When it comes to plant growth and development, one hormone is responsible for it all: auxin. New Washington University in St. Louis research has uncovered a mechanism by which it can affect a plant in a myriad of ways.
The Trump Administration’s proposed overhaul of the landmark Endangered Species Act will “hasten the extinction of countless species,” says Jonathan Losos, director of the Living Earth Collaborative at Washington University in St. Louis and an international biodiversity expert.
Peter P. Gaspar, professor emeritus of chemistry in Arts & Sciences at Washington University in St. Louis, died Saturday, July 27, 2019, in St. Louis, following a long illness. He was 84.
Research from Washington University in St. Louis finds that mutations of a gene implicated in long QT syndrome in humans may trigger seizures because of their direct effects on certain classes of neurons in the brain — independent from what the genetic mutations do to heart function. The new work from Arts & Sciences was conducted with fruit flies and is published August 8 in PLOS Genetics.
Rhaisa Williams, assistant professor of performing arts in Arts & Sciences, remembers Toni Morrison’s “magnificent wield of imagination.”
Toni Morrison, who died Aug. 5 at the age of 88, was among the most powerful, popular and influential writers of her generation. Introducing her to a packed Graham Chapel in 1991, William Gass, professor, declared that “Beloved,” which had won the Pulitzer Prize three years earlier, “has the old roar of the great work, back in the days when great works roared.”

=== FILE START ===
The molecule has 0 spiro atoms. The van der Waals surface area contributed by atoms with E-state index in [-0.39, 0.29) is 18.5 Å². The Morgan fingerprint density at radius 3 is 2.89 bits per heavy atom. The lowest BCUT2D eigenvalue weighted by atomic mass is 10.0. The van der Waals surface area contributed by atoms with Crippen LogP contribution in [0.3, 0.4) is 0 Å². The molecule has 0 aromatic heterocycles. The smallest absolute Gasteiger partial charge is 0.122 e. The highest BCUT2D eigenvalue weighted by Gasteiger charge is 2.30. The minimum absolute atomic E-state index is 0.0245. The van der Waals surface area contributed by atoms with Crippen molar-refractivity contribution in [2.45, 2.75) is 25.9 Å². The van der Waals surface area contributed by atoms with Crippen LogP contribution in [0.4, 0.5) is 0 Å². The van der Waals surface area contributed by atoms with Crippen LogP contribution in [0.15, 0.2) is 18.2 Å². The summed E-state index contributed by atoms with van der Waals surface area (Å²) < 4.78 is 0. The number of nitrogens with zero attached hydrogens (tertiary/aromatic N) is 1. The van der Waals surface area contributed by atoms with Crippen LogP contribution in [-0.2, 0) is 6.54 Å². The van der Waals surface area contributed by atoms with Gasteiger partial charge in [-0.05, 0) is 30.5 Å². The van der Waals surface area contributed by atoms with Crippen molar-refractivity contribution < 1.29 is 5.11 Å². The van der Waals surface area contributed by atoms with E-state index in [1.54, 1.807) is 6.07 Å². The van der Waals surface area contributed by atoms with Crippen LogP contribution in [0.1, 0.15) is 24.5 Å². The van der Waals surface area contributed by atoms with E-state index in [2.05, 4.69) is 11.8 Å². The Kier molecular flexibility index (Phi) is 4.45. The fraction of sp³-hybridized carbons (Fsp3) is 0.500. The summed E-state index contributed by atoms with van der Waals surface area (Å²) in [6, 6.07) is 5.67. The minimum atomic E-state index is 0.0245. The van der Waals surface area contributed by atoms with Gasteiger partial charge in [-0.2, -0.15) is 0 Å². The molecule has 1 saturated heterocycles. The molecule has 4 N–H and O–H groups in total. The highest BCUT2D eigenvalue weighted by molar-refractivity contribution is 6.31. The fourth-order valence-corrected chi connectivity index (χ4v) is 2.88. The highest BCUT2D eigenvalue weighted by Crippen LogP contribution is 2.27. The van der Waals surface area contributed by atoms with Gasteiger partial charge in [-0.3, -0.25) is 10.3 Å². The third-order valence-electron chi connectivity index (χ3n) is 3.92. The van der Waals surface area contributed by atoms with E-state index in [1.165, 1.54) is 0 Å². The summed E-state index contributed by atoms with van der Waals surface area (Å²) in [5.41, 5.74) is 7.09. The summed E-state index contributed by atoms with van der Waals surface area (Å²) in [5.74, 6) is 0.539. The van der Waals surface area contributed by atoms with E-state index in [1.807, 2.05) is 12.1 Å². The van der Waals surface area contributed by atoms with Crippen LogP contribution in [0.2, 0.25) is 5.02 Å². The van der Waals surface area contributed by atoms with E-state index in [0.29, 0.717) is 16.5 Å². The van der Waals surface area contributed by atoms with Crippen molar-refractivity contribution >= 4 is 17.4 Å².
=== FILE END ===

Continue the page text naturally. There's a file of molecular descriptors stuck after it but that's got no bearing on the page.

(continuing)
Eileen G’Sell, senior lecturer in writing and in the Prison Education Project, both in Arts & Sciences, was a finalist in the 2019 Dorothea and Leo Rabkin Foundation grant program for visual art journalists.
This summer, Christopher Stark, assistant professor of music in Arts & Sciences, presented two world-premiere compositions at major venues for contemporary classical music.
Police violence is a leading cause of death for young men in the United States, finds a new study from Washington University in St. Louis. Over the life course, about 1 in every 1,000 black men can expect to be killed by police.
A long-term study of western gorillas in Gabon has revealed an unexpected behavior: they use their teeth to crack open and eat nuts. New research by Adam van Casteren, lecturer in biological anthropology in Arts & Sciences, may have important implications for the way researchers predict the diet of human ancestors based on the shape of their teeth.